Firebuilding: fire and light

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Firebuilding Techniques
Fire provides warmth, light, water purification and more!

Firebuilding techniques for preppers:
Firebuilding is an art with many forms of expression. It only takes
one match to start a fire, but there are many ways to build one.
You can build the classic Boy Scout "teepee fire" or the Girl Scout
"A-frame" fire.

When building a fire, remember that a fire needs fuel, heat and
air to burn. There are a few key steps for building a successful
campfire, and determination is one of them! Depending on
weather conditions and what's available, it might be more difficult
to start a fire than you may think. Below are some ideas to get
you going..

How to Build a Campfire
Fire provides, light, warmth, water purification and a means to
cook your food. A fire has many other benefits, including keeping
mosquitoes away and deterring other pests from entering your
campsite, and providing a cozy atmosphere. Learn how to build a
campfire as it's a critical prepper skill. The
Book of Buidling Fires,
pictured right, will help you master the art of the perfect fire.

To build a campfire you'll need to gather tinder, kindling and
firewood, have a firestarter handy, and create a safe place to
build your fire. You'll also need a way to put out the fire safely.

  • Tinder. Tinder is the light and fluffy material to burn.  It
    helps you start fires, but it is not a fire starter. Tinder
    ignites with minimal heat. Tinder should burn the instant a
    lighted match touches it. Good tinder in nature snaps as you
    break it, and does not crumble or bend.  Tinder can include
    twigs, tops of dried weeds, and wood shavings, bark straw
    and dead grasses, there are also other man-made options,
    such as dryer lint.

  • Kindling. Kindling is a bundle of the littles sticks you'll
    gather that can be as thin as a pencil or as thick as a thumb.
    Kindling should snap, and not crumble or bend.

  • Firewood (large sticks and logs). In fire building, fuel is the
    larger wood that keeps your fire going. Wood should be
    seasoned (cut wood that's dried several months ago). The
    larger wood keeps your fire going. This would should be dry
    and is best if it's seasoned wood (cut many months ago).

  • Firestarter.  There are many kinds of firestarters ranging
    from a simple match or lighter to flint stones. A firestarter
    can also be a magnifying glass, a fresnel lens or your own
    friction. Preppers generally carry with them two kinds of
    firestarters, such as a BIC lighter and some matches.Below
    are some articles on some of our favorite firestaters:

  • Acellerant. An acellerant is any substance that will aid the
    spread of fire. An acellerant can give you the edge for
    survival and success in firebuilding. There are many kinds of
    accelerants you can purchase or find using what you have at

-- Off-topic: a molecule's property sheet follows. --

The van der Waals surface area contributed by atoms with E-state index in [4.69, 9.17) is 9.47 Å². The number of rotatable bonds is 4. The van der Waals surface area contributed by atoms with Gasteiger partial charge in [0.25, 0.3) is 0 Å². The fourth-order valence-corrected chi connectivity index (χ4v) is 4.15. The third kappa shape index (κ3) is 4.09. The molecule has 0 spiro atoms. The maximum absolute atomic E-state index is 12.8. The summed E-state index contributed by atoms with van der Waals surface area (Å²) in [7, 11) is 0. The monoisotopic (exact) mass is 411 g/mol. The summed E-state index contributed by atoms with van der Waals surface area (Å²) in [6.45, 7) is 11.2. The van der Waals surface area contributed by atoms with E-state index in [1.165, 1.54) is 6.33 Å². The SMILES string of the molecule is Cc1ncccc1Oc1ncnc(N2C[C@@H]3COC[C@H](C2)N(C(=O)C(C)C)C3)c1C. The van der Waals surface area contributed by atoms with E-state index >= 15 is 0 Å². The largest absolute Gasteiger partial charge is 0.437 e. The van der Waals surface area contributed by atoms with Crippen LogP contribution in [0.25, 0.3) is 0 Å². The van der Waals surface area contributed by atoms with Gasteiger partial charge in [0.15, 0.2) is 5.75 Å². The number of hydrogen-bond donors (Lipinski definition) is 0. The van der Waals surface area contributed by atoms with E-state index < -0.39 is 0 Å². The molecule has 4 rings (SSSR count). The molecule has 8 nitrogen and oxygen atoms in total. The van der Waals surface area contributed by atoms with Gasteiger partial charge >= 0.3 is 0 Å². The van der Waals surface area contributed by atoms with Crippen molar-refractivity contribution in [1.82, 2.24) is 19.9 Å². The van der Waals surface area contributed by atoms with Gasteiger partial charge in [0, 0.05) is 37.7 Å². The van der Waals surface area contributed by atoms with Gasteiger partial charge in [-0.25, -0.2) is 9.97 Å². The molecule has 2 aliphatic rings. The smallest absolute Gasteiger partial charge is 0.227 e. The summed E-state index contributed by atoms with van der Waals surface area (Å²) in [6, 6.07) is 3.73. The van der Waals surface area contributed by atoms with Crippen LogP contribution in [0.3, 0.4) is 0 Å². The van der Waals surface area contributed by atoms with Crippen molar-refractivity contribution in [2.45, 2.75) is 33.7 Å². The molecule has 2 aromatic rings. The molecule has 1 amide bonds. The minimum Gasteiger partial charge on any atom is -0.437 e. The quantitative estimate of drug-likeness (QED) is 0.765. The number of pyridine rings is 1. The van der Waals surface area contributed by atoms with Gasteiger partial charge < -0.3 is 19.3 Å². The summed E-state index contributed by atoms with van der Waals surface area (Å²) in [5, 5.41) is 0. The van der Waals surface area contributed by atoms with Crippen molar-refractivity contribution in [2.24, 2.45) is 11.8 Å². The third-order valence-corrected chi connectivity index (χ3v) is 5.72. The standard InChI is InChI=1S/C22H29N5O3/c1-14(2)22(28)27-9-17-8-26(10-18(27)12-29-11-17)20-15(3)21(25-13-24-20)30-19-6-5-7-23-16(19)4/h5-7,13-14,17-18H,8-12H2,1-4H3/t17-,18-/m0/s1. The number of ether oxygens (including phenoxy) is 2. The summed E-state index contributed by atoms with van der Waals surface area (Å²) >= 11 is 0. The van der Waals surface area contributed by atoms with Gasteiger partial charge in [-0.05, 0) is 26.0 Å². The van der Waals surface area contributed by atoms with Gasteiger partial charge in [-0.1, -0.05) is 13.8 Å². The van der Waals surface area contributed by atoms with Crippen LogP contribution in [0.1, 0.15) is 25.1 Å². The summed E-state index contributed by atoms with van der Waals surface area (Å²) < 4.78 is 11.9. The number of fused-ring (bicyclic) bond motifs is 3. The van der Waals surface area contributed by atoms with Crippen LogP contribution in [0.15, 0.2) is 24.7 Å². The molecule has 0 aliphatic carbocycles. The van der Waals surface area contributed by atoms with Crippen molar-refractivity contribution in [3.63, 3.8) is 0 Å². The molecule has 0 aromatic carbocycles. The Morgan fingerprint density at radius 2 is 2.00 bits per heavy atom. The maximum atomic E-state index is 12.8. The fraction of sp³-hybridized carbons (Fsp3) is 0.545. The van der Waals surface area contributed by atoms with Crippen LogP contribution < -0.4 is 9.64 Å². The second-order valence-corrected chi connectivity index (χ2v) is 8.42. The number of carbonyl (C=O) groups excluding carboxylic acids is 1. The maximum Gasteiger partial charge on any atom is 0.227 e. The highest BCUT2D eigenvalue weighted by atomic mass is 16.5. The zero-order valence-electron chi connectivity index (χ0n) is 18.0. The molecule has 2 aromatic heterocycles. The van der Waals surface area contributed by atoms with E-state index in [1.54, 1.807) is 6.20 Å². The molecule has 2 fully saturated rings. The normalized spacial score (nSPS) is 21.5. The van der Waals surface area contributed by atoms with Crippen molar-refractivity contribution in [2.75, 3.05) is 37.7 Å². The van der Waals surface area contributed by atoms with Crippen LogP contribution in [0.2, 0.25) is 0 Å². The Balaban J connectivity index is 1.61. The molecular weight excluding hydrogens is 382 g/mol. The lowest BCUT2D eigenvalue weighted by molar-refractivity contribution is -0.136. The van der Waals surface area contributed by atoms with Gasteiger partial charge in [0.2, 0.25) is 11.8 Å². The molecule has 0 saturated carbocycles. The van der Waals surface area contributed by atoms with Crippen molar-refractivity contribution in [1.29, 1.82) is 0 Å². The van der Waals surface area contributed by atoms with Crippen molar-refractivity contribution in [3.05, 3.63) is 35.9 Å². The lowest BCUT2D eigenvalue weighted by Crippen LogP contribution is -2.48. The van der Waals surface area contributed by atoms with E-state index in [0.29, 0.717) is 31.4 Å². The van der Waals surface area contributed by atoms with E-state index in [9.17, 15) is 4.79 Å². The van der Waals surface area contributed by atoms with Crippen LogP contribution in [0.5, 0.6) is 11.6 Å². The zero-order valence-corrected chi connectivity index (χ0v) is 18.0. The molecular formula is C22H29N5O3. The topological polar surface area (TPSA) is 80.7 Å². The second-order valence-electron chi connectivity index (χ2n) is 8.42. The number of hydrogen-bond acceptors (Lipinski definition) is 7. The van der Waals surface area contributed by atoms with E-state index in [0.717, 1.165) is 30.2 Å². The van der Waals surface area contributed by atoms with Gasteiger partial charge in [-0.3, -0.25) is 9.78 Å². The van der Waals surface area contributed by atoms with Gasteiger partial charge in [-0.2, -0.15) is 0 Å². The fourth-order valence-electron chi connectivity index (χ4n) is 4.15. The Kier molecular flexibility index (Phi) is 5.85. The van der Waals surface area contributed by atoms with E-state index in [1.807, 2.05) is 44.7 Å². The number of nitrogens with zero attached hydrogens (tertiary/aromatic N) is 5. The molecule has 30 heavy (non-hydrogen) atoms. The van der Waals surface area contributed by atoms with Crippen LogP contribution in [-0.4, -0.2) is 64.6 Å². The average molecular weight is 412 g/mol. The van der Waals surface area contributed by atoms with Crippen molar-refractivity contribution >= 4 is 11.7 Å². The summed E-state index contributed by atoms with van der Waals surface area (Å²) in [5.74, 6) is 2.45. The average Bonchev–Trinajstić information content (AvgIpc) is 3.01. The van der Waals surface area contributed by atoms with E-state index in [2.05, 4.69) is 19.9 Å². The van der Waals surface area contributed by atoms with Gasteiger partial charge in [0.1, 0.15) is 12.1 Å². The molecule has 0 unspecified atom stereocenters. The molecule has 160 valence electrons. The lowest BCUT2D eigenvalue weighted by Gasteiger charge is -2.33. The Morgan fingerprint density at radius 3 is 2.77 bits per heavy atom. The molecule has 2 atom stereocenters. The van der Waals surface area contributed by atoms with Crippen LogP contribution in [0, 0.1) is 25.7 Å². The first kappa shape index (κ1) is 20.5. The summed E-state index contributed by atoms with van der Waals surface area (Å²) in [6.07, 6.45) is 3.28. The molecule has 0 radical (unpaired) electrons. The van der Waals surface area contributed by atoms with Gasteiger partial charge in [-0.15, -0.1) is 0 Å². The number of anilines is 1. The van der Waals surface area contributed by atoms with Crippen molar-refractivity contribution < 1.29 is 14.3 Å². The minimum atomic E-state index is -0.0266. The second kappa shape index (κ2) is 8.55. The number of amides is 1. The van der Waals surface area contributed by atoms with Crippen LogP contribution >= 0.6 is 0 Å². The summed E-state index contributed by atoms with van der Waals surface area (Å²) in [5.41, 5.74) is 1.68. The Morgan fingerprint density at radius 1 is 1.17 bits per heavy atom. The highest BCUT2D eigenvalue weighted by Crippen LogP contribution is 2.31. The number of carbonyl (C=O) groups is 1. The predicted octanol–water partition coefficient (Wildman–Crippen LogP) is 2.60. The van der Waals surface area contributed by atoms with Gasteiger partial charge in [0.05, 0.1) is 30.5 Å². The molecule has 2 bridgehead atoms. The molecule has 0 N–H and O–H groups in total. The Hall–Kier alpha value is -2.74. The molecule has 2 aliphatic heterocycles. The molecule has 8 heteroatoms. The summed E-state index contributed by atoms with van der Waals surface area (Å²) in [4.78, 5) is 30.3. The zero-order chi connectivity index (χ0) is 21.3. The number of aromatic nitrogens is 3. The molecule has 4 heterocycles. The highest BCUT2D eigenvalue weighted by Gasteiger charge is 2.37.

• Safe place. Be sure to set up your fire on the sand, rocks or
    dirt (never at the base of a tree). Safety also includes tying
    your hair and ensuring no sweat shirt draw-strings or scarves
    are dangling. Have tongs and a mitt ready, too

  • Extinguishing the fire. Before you start a fire you should
    have a bucket of water on hand before you light it. Never
    leave a lit fire unattended. Never start something you can't
    stop! Water is your first defense at a campfire. Experienced
    campers know that you don't need to dump the whole bucket
    to extinguish your flames.

Get started on your firebuilding skills by learning some of the
different methods.

How to start a basic camp fire in a fire pit:
The National park of Canada outlines some simple tips for making
a campfire in a campground fire pit:
Instafire bucket
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How to build a fire usingthe Boy Scout Teepee method.
A classic way to build a fire the Boy Scout method, which is to
make a teepee design. It's perhaps the most well loved method of
firestarting because it makes an efficient fire, it lights easily, and
it's also relatively easy to build and maintain.
How to build a one-match fire!
Follow the  steps outlined by Backpacker Magazine and you're
virtually guaranteed the perfect campfire in no time.
Firebuilding techniques for preppers
How to build a Girl Scout A-Frame method fire:
To build a fire the Girl Scout way, you'll make an A-frame rack with
several pieces of kindling, then put the tinder on this rack (instead
of on the ground). Tinder has air underneath it and space for you
to light the fire with a match or other fire starter. The video below
is a great way to teach kids the basic skills:
How to Log Cabin fire:
The log cabin fire requires the same basic materials of tinder,
kindling and fuel (logs). A log cabin fire lights easily and grows
efficiently ~ once you build it you won't have to do much
maintenance. You won't have to continue adding wood to it, so
you can truly enjoy your fire.
How to create a self-feeding fire:
Want a fire that lasts all night long? An experienced fire builder
will appreciate the self-feeding fire that can last 14 or more hours.
The self feeding fire is a clever contraption. Have a peek...
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